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Give me your insights into help advance science
October 29, 2009 6:31 AM   Subscribe

Science! How can I use my excessive tech / management / leadership background to enable science (while still getting paid a living wage)?

I'm 15 years in to a wonderful software career. I've done it all: financial systems, enterprise systems, large-scale public-facing systems, open-source. Lately I've been developing knowledge management / learning management systems. Within a dev team, I'm usually the 'architect', though I still do serious coding.

I did it all for the money. Broke, debt-stricken, I gave up a potentially glorious science career (right!), so that I could make it rich in the gold rush of software. I never made it rich though I've done well.

Now, I'm in my late 30s. Financially stable, no debt, great salary, interesting work. But, the ticking of time is haunting me. I want to do something seriously great before I die. I don't want to do it personally, but I want to be part of something bigger. I want to see such technological and scientific advancements that my hair shall rise.

Science is something I've always loved. Obviously, it wouldn't make sense for me to throw away all of my experiences and start afresh in a science Phd program. Plus, I work with lots of academics, and it's really an annoying bunch. Of the groups of academics I work with I will crudely summarize and generalize:
20% independently wealthy with nothing better to do,
20% did it for status and love of strings of acronyms behind their name,
20% ego-driven and interested in pursuing their ideas at all costs,
20% wanted an easy tenured lecturer role and ended up a paper pusher,
20% purely passionate, research-driven, but overworked and burdened with the other 80% of their peers.

So, obviously I want to help that last 20%. How would I do this? I'm thinking that there have got to be social/cultural/technological/financial impediments to their work.

So here's my question: What are the software / social systems that are missing today that would greatly help the pure researchers do the work that they've dedicated their life and energy to?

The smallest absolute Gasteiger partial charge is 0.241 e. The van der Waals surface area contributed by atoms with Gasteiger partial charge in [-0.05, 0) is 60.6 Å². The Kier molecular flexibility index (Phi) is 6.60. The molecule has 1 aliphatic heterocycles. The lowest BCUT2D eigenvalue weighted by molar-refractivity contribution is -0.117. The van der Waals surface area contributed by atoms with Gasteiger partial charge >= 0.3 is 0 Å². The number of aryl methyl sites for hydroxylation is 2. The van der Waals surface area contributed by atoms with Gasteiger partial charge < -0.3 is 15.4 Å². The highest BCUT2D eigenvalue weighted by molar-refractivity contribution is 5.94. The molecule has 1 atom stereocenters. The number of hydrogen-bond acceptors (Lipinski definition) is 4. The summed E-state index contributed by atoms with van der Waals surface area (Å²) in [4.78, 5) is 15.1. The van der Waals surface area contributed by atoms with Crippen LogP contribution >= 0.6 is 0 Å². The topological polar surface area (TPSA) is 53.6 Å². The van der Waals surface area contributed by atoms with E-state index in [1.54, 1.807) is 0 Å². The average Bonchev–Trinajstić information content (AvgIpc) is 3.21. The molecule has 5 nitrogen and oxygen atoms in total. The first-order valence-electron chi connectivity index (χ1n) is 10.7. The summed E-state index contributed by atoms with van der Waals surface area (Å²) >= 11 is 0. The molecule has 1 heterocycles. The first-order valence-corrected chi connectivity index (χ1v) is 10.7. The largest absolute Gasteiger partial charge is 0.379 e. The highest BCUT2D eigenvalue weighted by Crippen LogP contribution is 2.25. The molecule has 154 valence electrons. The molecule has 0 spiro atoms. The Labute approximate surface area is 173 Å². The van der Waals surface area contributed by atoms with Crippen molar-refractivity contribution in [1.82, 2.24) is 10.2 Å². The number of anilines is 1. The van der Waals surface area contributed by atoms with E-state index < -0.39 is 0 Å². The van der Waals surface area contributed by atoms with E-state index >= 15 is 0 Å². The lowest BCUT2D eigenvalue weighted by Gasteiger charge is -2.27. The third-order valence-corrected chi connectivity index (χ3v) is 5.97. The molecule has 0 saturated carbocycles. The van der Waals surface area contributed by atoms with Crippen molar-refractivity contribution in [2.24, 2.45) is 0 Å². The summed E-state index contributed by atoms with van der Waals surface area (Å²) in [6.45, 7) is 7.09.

It doesn't necessarily have to be software systems. It could be people systems (e.g. new academic structures), financial systems, etc.

Let me know your thoughts.
posted by TheOtherSide to Science & Nature (3 answers total) 3 users marked this as a favorite
 
No definitive answers for you, I'm afraid, but here are a couple of ideas that might trigger some discussion or better suggestions:

1. Funding for research, especially pure research with no obvious practical applications, is always tight. Can you think of any way to help procure money?

2. Social engineering (for lack of a better term) could be really helpful. Think of all the anti-science nonsense, like anti-vaxism etc, that's gotten traction recently. Can you think of a way to counter this? What makes a meme "sticky" and can you initiate rational pro-science memes that stick?

This sounds like a noble endeavor and I wish you the best of luck!
posted by Quietgal at 10:48 AM on October 29, 2009


I wouldn't want to work with you if you think that 80% of my peers are what you say they are.

Ignoring that attitude though and just naming examples I know of in astronomy, NOAO and NRAO (national optical and radio observatories) are quite frequently looking for programmers/project manager types. It's not glorified, but good software from them can be a tremendous benefit to the astronomy community. Almost all astronomers are programmers too though, so though people will value your work, look elsewhere if you want to be treated like god's gift to the field. The same is true in most of physics. You probably won't be paid as well as you are now, either. The national labs (Fermi, Los Alamos, Lawrence-Berkeley, Sandia, etc) are more places to look, but I don't know anything specific.
posted by kiltedtaco at 10:49 AM on October 29, 2009


One important detail: what kind of science background do you have?
posted by Mercaptan at 10:05 AM on October 30, 2009


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